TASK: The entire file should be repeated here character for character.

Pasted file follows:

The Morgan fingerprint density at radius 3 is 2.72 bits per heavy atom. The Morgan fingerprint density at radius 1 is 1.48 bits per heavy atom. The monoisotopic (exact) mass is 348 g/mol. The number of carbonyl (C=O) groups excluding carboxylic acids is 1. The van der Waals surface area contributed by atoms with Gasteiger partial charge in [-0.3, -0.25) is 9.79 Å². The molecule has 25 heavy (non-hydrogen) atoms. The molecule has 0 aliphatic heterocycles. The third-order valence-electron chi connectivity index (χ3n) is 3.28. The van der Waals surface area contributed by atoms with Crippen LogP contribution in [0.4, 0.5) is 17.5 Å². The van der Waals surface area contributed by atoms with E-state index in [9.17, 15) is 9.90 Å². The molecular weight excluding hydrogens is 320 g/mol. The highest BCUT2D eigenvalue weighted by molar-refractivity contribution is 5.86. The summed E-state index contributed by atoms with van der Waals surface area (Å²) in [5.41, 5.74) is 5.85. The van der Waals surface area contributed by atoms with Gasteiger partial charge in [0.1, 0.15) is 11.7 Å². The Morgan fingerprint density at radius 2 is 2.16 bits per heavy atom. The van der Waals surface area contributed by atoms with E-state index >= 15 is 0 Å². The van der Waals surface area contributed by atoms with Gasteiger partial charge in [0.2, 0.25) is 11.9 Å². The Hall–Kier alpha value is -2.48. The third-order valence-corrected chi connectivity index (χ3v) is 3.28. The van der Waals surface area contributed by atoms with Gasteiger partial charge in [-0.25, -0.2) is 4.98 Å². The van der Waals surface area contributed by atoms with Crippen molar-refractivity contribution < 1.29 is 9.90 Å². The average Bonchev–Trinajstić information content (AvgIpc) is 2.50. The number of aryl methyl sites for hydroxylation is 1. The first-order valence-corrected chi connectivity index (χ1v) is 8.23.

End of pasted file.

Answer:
The Morgan fingerprint density at radius 3 is 2.72 bits per heavy atom. The Morgan fingerprint density at radius 1 is 1.48 bits per heavy atom. The monoisotopic (exact) mass is 348 g/mol. The number of carbonyl (C=O) groups excluding carboxylic acids is 1. The van der Waals surface area contributed by atoms with Gasteiger partial charge in [-0.3, -0.25) is 9.79 Å². The molecule has 25 heavy (non-hydrogen) atoms. The molecule has 0 aliphatic heterocycles. The third-order valence-electron chi connectivity index (χ3n) is 3.28. The van der Waals surface area contributed by atoms with Crippen LogP contribution in [0.4, 0.5) is 17.5 Å². The van der Waals surface area contributed by atoms with E-state index in [9.17, 15) is 9.90 Å². The molecular weight excluding hydrogens is 320 g/mol. The highest BCUT2D eigenvalue weighted by molar-refractivity contribution is 5.86. The summed E-state index contributed by atoms with van der Waals surface area (Å²) in [5.41, 5.74) is 5.85. The van der Waals surface area contributed by atoms with Gasteiger partial charge in [0.1, 0.15) is 11.7 Å². The Morgan fingerprint density at radius 2 is 2.16 bits per heavy atom. The van der Waals surface area contributed by atoms with E-state index >= 15 is 0 Å². The van der Waals surface area contributed by atoms with Gasteiger partial charge in [0.2, 0.25) is 11.9 Å². The Hall–Kier alpha value is -2.48. The third-order valence-corrected chi connectivity index (χ3v) is 3.28. The van der Waals surface area contributed by atoms with Gasteiger partial charge in [-0.25, -0.2) is 4.98 Å². The van der Waals surface area contributed by atoms with Crippen molar-refractivity contribution < 1.29 is 9.90 Å². The average Bonchev–Trinajstić information content (AvgIpc) is 2.50. The number of aryl methyl sites for hydroxylation is 1. The first-order valence-corrected chi connectivity index (χ1v) is 8.23.